Apparatuses and methods for heat extraction from packaged semiconductor devices are disclosed herein. Certain details are set forth below to provide a sufficient understanding of embodiments of the disclosure. However, it will be clear to one having skill in the art that embodiments of the disclosure may be practiced without these particular details. Moreover, the particular embodiments of the present disclosure described herein are provided by way of example and should not be used to limit the scope of the disclosure to these particular embodiments. In other instances, well-known circuits, control signals, timing protocols, and software operations have not been shown in detail in order to avoid unnecessarily obscuring the disclosure.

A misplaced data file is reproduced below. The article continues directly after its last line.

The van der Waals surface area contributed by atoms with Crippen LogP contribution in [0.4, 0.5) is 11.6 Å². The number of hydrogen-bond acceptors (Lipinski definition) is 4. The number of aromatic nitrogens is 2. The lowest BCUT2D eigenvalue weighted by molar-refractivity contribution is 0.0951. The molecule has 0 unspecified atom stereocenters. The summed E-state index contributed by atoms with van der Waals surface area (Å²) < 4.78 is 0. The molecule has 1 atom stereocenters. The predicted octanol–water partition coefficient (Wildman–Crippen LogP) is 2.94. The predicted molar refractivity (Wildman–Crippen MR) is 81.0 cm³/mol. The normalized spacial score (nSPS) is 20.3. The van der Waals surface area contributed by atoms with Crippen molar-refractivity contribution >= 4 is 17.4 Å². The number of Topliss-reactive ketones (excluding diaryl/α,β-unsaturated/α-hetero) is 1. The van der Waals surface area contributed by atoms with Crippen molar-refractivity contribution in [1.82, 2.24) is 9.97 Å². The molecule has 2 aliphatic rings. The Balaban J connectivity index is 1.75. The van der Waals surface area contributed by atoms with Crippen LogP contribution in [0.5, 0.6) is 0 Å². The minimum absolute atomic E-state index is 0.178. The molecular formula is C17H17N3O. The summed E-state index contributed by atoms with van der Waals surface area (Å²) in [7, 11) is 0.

As noted, thermal management of semiconductor devices is an ever increasing concern and due in part to combinations of device size and power consumption. Other factors may also contribute to thermal concerns, such as multiple die packaged together for example. Heat extraction barriers such as multiple interfaces may contribute to the problems of multiple co-packaged die. At elevated operating levels, the overall heat generated by multiple co-packaged die may increase. Such an increase in heat generation may be due to the proximity of several co-packaged die exacerbating heat conduction and adding to an operating environment at an elevated temperature. For example, a co-package stack of die may present a difficult heat extraction configuration due to the multiple interfaces the heat may need to travel before reaching an external surface of the package for dissipation. Additionally, lateral heat extraction may also be limited due to die packaging configurations. The additional heat, if not efficiently removed from the stack of die, may cause one or more die in the stack to experience temperatures above their specified limits. Such thermal problems may lead to malfunctioning or inoperable devices.